AMR transition ongoing 'smoothly'

Owensboro Fire Chief Steve Mitchell

American Medical Response Inc. (AMR) will take over emergency medical transport services in Daviess County at 7 p.m. on June 30.

The transition, officials say, from Louisville-based Procarent-owned Yellow Ambulance to AMR, is ongoing, and residents should expect to begin seeing signs of the new service over the coming weeks. Owensboro and Daviess Fiscal Court approved an agreement with the new medical transport company last month, after Yellow Ambulance announced their abrupt departure in early January.

According to Owensboro Fire Department Chief Steve Mitchell, AMR has hired 32 full-time and roughly 24 part-time employees, most of whom were former Yellow Ambulance personnel. The new company has also purchased all nine ambulances and all of the office equipment and technology Yellow used at its Alsop Lane dispatch and headquarters station. AMR will lease that space for at least two years, but it is expected to move dispatch operations to it Evansville station over the coming months.

"AMR is a tech-friendly company," Mitchell said on Friday. "We've been pleasantly surprised at how advanced some of their equipment and expertise in that area is. We don't expect any problems with them moving dispatch to Evansville at all."

Meanwhile, Mitchell is working with the city and county to ensure AMR is represented on its certificate of need come July 1. The Kentucky Board of Emergency Medical Services will recognize AMR as the city and county's operating EMS provider and will inspect the company for up-to-date equipment and training before service begins.

Advanced-life support training or re-training is ongoing, Mitchell said. All employees, regardless of their past experience, are required to complete at least 40 hours of training with AMR prior to going on any runs. Most of the employees, he said, seem pleased with their progress but are in the process of adopting the company's data system. Pay and benefits, he said, are comparable or better in some cases to Yellow.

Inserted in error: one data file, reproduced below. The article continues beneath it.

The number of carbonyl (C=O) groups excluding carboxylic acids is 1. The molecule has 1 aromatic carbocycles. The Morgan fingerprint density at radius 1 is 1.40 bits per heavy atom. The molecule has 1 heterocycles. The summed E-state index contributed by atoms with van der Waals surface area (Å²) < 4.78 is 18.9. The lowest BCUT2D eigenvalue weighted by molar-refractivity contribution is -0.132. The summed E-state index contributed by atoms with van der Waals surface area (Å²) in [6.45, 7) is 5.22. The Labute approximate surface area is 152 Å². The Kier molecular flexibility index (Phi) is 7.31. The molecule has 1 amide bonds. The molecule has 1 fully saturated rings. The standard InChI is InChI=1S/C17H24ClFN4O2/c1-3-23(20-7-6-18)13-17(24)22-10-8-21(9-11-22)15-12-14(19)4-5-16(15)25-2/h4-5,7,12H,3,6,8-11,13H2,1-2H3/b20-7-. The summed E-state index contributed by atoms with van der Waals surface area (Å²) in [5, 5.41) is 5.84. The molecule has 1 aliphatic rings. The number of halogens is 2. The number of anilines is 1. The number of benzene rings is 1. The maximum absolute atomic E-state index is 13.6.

"This has been an extremely smooth transition," Mitchell said. "Fingers crossed, but we've been very, very pleased."

AMR's parent company Global Medical Response is a national leader in emergency medical services via on-the-ground transport, air-evac and private fire suppression. Given just six months to find a suitable alternative, the city and county opted for the company for its global expertise and $150,000 yearly subsidy.

More recently, Owensboro Health has notified the city and county of its intent to abandon a backup ambulance service agreement, and Mitchell said he has been in conversation with leaders about what public or private service could serve as a stopgap until that issue is resolved diplomatically or in the courts.

In a worst-case scenario, he said, the fire department may be able to provide the service on a temporary basis, if, for whatever reason, AMR service were to no longer be available.

Judge-Executive Al Mattingly on Friday said he is still waiting for Owensboro Health to engage public officials in a dialogue, but that, if he must, he will recommend seeking third-party operators in other counties or states.

Austin Ramsey, 270-691-7302,, Twitter: @austinrramsey

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